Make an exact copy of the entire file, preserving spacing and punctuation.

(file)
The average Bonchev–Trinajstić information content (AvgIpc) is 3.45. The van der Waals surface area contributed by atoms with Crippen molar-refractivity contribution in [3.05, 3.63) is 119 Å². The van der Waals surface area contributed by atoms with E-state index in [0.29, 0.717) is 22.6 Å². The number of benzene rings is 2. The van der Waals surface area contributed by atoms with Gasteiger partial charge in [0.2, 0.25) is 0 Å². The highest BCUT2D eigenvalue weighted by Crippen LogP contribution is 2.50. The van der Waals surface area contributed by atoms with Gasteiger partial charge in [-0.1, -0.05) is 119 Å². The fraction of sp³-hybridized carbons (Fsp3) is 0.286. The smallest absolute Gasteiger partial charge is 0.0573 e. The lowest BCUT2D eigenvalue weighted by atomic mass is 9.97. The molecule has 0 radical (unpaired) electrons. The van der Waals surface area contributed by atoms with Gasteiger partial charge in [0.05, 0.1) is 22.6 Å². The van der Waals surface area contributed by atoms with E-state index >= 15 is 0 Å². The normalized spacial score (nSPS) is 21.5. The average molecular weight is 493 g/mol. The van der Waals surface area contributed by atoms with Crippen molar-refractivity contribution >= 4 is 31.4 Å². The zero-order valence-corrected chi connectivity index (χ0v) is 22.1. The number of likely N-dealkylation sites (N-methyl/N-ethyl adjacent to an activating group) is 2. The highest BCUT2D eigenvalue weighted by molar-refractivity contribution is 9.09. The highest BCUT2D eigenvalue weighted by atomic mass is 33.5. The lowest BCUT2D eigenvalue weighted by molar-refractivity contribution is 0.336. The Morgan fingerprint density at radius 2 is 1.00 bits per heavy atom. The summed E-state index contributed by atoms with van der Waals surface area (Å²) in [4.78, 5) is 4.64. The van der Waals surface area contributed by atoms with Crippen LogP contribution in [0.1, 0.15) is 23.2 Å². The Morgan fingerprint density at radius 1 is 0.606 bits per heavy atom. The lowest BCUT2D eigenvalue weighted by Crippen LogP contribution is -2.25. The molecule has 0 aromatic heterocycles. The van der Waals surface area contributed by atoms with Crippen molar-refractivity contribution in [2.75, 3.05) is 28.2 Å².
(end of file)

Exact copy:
The average Bonchev–Trinajstić information content (AvgIpc) is 3.45. The van der Waals surface area contributed by atoms with Crippen molar-refractivity contribution in [3.05, 3.63) is 119 Å². The van der Waals surface area contributed by atoms with E-state index in [0.29, 0.717) is 22.6 Å². The number of benzene rings is 2. The van der Waals surface area contributed by atoms with Gasteiger partial charge in [0.2, 0.25) is 0 Å². The highest BCUT2D eigenvalue weighted by Crippen LogP contribution is 2.50. The van der Waals surface area contributed by atoms with Gasteiger partial charge in [-0.1, -0.05) is 119 Å². The fraction of sp³-hybridized carbons (Fsp3) is 0.286. The smallest absolute Gasteiger partial charge is 0.0573 e. The lowest BCUT2D eigenvalue weighted by atomic mass is 9.97. The molecule has 0 radical (unpaired) electrons. The van der Waals surface area contributed by atoms with Gasteiger partial charge in [0.05, 0.1) is 22.6 Å². The van der Waals surface area contributed by atoms with E-state index >= 15 is 0 Å². The normalized spacial score (nSPS) is 21.5. The average molecular weight is 493 g/mol. The van der Waals surface area contributed by atoms with Crippen molar-refractivity contribution >= 4 is 31.4 Å². The zero-order valence-corrected chi connectivity index (χ0v) is 22.1. The number of likely N-dealkylation sites (N-methyl/N-ethyl adjacent to an activating group) is 2. The highest BCUT2D eigenvalue weighted by molar-refractivity contribution is 9.09. The highest BCUT2D eigenvalue weighted by atomic mass is 33.5. The lowest BCUT2D eigenvalue weighted by molar-refractivity contribution is 0.336. The Morgan fingerprint density at radius 2 is 1.00 bits per heavy atom. The summed E-state index contributed by atoms with van der Waals surface area (Å²) in [4.78, 5) is 4.64. The van der Waals surface area contributed by atoms with Crippen LogP contribution in [0.1, 0.15) is 23.2 Å². The Morgan fingerprint density at radius 1 is 0.606 bits per heavy atom. The lowest BCUT2D eigenvalue weighted by Crippen LogP contribution is -2.25. The molecule has 0 aromatic heterocycles. The van der Waals surface area contributed by atoms with Crippen molar-refractivity contribution in [2.75, 3.05) is 28.2 Å².